Indian human rights activist jailed for life on frame-up charges
2 February 2011
Dr. Binayak Sen, an internationally-known human rights activist and pediatrician, has been sentenced to life imprisonment, following his conviction in late December by a Sessions, or district, court in the eastern state of Chhattisgarh on charges of aiding the Communist Party of India (Maoist). Also convicted and sentenced to rigorous life-imprisonment were Kolkata-based small businessman Piyush Guha and Narayan Sanyal, a 74-year old alleged Maoist.
Sen’s conviction has been condemned by Indian and international human rights groups, as well as by significant sections of the Indian press and legal establishment. They note that the case against Sen was based almost entirely on police testimony that was challenged by the accused, that the judge discounted key discrepancies in the prosecution’s case, and that the charges against Sen were clearly a politically-motivated attempt to silence a vigorous critic of state abuses of human rights.
“Dr. Sen, who is considered a prisoner of conscience by Amnesty International, was convicted under laws that are impermissibly vague and fall well short of international standards for criminal prosecution,” declared Amnesty’s Asia-Pacific director, Sam Zarifi.
Under the provisions of the notorious catch-all “anti-terrorist” legislation of the Indian and Chhattisgarh state governments, Sen and his co-accused were charged with sedition, providing support to the Maoist insurgency, and in Sanyal’s case. of belonging to an illegal organization.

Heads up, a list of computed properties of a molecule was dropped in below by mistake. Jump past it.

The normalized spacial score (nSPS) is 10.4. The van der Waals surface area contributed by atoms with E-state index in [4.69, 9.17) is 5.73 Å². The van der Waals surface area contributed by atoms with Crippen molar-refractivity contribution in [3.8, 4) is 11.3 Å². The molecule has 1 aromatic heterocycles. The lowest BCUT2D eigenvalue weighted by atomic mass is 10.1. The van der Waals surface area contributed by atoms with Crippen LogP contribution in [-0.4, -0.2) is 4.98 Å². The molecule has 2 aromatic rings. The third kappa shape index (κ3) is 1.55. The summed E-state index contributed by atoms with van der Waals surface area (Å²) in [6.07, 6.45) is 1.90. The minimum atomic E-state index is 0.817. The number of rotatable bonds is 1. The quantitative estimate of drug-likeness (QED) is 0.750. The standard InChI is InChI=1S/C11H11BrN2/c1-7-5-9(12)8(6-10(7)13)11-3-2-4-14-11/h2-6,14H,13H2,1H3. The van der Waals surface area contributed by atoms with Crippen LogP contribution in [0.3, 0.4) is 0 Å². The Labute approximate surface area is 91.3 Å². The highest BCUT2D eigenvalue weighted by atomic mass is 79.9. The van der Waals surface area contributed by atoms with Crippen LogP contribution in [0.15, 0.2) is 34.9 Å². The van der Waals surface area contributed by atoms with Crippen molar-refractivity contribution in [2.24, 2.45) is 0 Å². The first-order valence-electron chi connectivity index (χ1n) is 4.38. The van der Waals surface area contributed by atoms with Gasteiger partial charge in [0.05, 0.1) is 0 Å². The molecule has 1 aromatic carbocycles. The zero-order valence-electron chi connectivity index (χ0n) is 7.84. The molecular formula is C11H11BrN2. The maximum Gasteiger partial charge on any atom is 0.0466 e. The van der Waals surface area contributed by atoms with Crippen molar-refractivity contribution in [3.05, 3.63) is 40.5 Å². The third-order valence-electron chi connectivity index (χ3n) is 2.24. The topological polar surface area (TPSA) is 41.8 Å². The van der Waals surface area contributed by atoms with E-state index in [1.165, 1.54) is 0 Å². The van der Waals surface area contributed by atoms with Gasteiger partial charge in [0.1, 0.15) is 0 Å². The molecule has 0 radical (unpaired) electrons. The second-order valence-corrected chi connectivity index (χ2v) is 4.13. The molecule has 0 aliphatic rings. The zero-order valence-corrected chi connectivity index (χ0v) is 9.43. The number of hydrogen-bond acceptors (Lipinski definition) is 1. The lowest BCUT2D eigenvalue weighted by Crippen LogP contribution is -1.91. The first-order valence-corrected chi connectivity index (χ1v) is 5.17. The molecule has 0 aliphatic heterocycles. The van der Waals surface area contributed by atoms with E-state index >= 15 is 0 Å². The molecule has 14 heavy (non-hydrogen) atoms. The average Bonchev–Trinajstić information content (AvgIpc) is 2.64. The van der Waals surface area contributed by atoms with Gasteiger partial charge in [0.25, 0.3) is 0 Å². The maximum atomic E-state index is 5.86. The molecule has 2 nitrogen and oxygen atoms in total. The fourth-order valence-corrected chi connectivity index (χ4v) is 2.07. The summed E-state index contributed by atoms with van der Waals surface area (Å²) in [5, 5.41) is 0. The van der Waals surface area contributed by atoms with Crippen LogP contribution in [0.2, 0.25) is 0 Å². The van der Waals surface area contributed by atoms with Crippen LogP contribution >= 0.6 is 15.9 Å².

Sen was accused of acting as a courier for the Maoist Sanyal, who has been in jail since his arrest by Chhattisgarh police in April 2006. In his capacity as a medical doctor and human rights advocate, Sen visited Sanyal more than thirty times under strict state supervision, before himself being arrested in May 2007.
The Indian government’s Unlawful Activities (Prevention) Act (UAPA) and the Chhattisgarh Public Safety Act (CPSA) are so broad and sweeping in their definition of “unlawful-activity” that even innocuous political or social activity conducted on behalf of the marginalized and the desperately poor can be criminalized. Thousands of innocent people have been caught up in the arbitrary dragnet of these notorious legislations with a majority of them convicted through fabricated evidence planted by the police and/or forced confessions obtained through the endemic employment of torture.
Such has been the case with Sen, who has worked for many years among the oppressed tribal people of Chhattisgarh to secure them medical care and other basic amenities that the Indian and state governments have systematically failed to provide. Sen, in his capacity as national vice-president of the People’s Union for Civil Liberties (PUCL) and General Secretary of its Chhattisgarh unit, has also frequently spoken out against the numerous gross violations of human rights and outright atrocities that have been committed by security forces in their ever widening counter-insurgency war against the Maoist-led tribal rebellion in eastern India.